Labor intensive land preparation by a farmer in Lundazi, Eastern Zambia. In the background is a field under conservation agriculture, with minimum soil disturbance, less labor, and reduced soil degradation. Photo: Thierfelder, CIMMYT
The good news of conservation agriculture continues to spread. In September, a publication called “Climate-Smart Agriculture” was released by the Food and Agriculture Organization of the United Nations; the International Maize and Wheat Improvement Center (CIMMYT); and the CGIAR Research Program on Climate Change, Agriculture and Food Security. The publication explains the principles of conservation agriculture, challenges to its adoption, and its potential role in climate change mitigation. It also details relevant experiences in Mexico, India, Malawi, and Zambia.
One of the authors, Christian Thierfelder, a cropping system agronomist with CIMMYT in Zimbabwe, has been a close partner in a SANREM project in Southern Africa led by the University of Tennessee, Knoxville. SANREM Director Adrian Ares said Thierfelder “has been an excellent collaborator during SANREM Phase IV, contributing both scientific expertise backed by his numerous peer-reviewed publications and strong emphasis on training farmers and other stakeholders.” Continue reading
A happy woman in a SANREM experimental field in Northern Cambodia.
SANREM underwent two thorough reviews conducted by renowned scientists in biophysical and socio-economic fields for Phase IV of the program. Since 2009, SANREM’s Phase IV has brought conservation agriculture practices to smallholder farmers in 13 countries across Africa, Asia, and Latin America. The focus on Conservation Agriculture Production Systems (CAPS) has aided farmers struggling with soil loss, low crop yields, and limited income. The long-term efforts established by SANREM in this phase seem promising toward achieving goals of higher yields and profits and increased crop resiliency in the face of harsh, changing climates.
“It is imperative that programs directed at decreasing soil losses and improving soil fertility and health be supported for years to come,” said a team of evaluators led by Rattan Lal, distinguished professor of soil science and director of the Carbon Management and Sequestration Center at Ohio State University. “Research from such programs could greatly help reduce the tremendous burden of malnutrition in rural communities dependent on agriculture for their sustenance.” Continue reading
Dr. Agustin Mercado explains one of the trials at the Claveria Center. The SANREM replicated trials are shown in the background.
This year marks an extraordinary milestone for SANREM: its 20th year in the Philippines. The program has come a long way since SANREM’s first field sites were established at the Manupali River watershed on the island of Mindanao in 1994.
In Mindanao, SANREM has teamed with smallholder farmers to conduct research, train stakeholders, and promote new technologies. Team members integrated food production with several practices designed to conserve soil, water, and biodiversity in the area. This resulted in increased agricultural productivity and food security. Continue reading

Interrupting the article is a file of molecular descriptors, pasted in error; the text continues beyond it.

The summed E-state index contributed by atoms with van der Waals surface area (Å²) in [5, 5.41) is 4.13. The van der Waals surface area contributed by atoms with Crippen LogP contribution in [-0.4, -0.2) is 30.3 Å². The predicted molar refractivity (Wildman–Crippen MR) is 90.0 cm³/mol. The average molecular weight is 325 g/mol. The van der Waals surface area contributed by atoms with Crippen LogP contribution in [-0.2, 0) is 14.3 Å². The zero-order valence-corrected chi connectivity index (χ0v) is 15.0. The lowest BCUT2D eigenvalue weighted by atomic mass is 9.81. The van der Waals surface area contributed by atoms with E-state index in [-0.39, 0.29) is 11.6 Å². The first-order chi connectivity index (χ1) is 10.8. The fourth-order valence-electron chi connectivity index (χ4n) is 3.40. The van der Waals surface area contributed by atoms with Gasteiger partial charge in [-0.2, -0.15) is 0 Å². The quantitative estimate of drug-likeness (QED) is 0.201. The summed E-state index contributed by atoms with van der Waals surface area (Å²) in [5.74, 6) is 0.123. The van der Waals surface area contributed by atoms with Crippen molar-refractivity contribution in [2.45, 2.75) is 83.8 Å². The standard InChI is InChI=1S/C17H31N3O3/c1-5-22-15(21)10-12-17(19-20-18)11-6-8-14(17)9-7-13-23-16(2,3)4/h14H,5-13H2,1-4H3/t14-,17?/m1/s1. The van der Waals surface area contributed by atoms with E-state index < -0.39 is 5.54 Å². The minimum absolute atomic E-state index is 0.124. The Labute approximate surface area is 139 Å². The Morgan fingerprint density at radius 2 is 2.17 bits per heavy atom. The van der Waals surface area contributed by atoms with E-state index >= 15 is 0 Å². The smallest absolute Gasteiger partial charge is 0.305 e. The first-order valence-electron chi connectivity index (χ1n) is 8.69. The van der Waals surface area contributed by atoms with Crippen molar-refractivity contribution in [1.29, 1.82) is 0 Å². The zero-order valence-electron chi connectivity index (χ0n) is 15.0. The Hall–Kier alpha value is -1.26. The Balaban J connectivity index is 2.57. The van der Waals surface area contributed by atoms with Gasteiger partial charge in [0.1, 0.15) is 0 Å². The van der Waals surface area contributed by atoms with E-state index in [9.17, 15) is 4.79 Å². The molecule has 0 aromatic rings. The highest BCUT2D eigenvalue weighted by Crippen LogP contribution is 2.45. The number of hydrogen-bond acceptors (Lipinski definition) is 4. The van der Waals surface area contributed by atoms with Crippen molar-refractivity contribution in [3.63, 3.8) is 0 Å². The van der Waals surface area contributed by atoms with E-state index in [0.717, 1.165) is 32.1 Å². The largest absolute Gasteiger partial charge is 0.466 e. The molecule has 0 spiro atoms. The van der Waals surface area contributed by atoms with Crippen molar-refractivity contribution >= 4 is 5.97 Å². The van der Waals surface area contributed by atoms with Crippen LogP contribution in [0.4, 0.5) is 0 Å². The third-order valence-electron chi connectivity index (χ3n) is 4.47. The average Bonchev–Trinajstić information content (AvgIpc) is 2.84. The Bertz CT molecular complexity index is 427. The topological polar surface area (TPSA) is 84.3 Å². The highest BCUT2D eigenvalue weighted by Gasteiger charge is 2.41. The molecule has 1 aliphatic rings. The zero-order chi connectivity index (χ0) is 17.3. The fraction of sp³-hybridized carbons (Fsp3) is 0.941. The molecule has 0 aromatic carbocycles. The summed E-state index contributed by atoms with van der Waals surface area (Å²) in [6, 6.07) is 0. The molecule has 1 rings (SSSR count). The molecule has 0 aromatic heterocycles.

The latest SANREM newsletter has arrived and is available for downloading or printing. This issue includes technological advances helping farmers in Southeast Asia, the multi-functional tool designed for smallholders in Africa, and more news from Phase IV. Visit SANREM’s newsletter page to see our latest issue and check up on past releases!
Aerial photo of an Andean potato farm
A buried treasure high in the Andes is getting special attention from Virginia Tech scientists. The unassuming potato is the world’s fifth most important crop worldwide, making it a truly valuable resource. Therefore, in their newest collaborative effort, the Feed the Future SANREM and IPM Innovation Labs are demonstrating once again how far the benefits of conservation agriculture can reach by focusing on this staple crop. Continue reading
In Siem Reap, Cambodia, a group of 46 farmers, mostly women, proudly pose in front of vegetables they packed.
Conservation agriculture is making a difference for smallholder farmers in Cambodia. A series of workshops is helping women farmers learn to package and market produce they have grown using the system of conservation agriculture that promotes minimum soil disturbance, maintenance of a year-round soil cover, and crop rotation. Continue reading
Clements and Larrowe talk with a farmer about her naranjilla plot. Photo by Zeke Barlow, College of Agriculture and Life Sciences.
The Feed the Future SANREM and IPM Innovation Labs are once again making great strides overseas. Recently, Corinna Clements, knowledge base manager and student assistant for SANREM, along with agricultural sciences senior Austin Larrowe, spent two weeks in Ecuador talking to farmers about a project they have been working on to curb deforestation by using a better variety of the naranjilla plant. Both students work under the advisement of Professor Jeff Alwang, who heads SANREM’s LTRA-7 project in the Andes. To read more about their incredible work in Ecuador, see Students, professors examine ways to improve lives and agriculture in Ecuador.
After 20 years of research, education, and capacity building in sustainable agriculture and natural resource management, Feed the Future SANREM Innovation Lab will be holding its final Annual Meeting in 2014. It will be held May 19-21 at the Marriott Crystal City Hotel in Arlington, Virginia. Continue reading